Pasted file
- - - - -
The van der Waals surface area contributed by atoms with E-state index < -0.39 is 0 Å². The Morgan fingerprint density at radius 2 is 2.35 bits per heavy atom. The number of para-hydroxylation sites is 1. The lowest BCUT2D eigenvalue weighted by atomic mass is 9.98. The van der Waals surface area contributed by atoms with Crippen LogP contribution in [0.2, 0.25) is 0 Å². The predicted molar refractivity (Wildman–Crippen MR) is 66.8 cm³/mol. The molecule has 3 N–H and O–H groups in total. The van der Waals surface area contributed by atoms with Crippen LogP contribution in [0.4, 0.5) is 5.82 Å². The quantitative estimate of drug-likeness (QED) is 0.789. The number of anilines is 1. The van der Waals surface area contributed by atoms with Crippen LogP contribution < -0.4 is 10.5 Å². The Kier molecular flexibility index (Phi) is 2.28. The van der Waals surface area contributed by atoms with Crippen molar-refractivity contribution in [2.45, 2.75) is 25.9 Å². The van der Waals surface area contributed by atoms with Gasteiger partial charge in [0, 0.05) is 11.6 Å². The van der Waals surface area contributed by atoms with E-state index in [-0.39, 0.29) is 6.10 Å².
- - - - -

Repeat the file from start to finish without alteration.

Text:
The van der Waals surface area contributed by atoms with E-state index < -0.39 is 0 Å². The Morgan fingerprint density at radius 2 is 2.35 bits per heavy atom. The number of para-hydroxylation sites is 1. The lowest BCUT2D eigenvalue weighted by atomic mass is 9.98. The van der Waals surface area contributed by atoms with Crippen LogP contribution in [0.2, 0.25) is 0 Å². The predicted molar refractivity (Wildman–Crippen MR) is 66.8 cm³/mol. The molecule has 3 N–H and O–H groups in total. The van der Waals surface area contributed by atoms with Crippen LogP contribution in [0.4, 0.5) is 5.82 Å². The quantitative estimate of drug-likeness (QED) is 0.789. The number of anilines is 1. The van der Waals surface area contributed by atoms with Crippen LogP contribution < -0.4 is 10.5 Å². The Kier molecular flexibility index (Phi) is 2.28. The van der Waals surface area contributed by atoms with Crippen molar-refractivity contribution in [2.45, 2.75) is 25.9 Å². The van der Waals surface area contributed by atoms with Gasteiger partial charge in [0, 0.05) is 11.6 Å². The van der Waals surface area contributed by atoms with E-state index in [-0.39, 0.29) is 6.10 Å².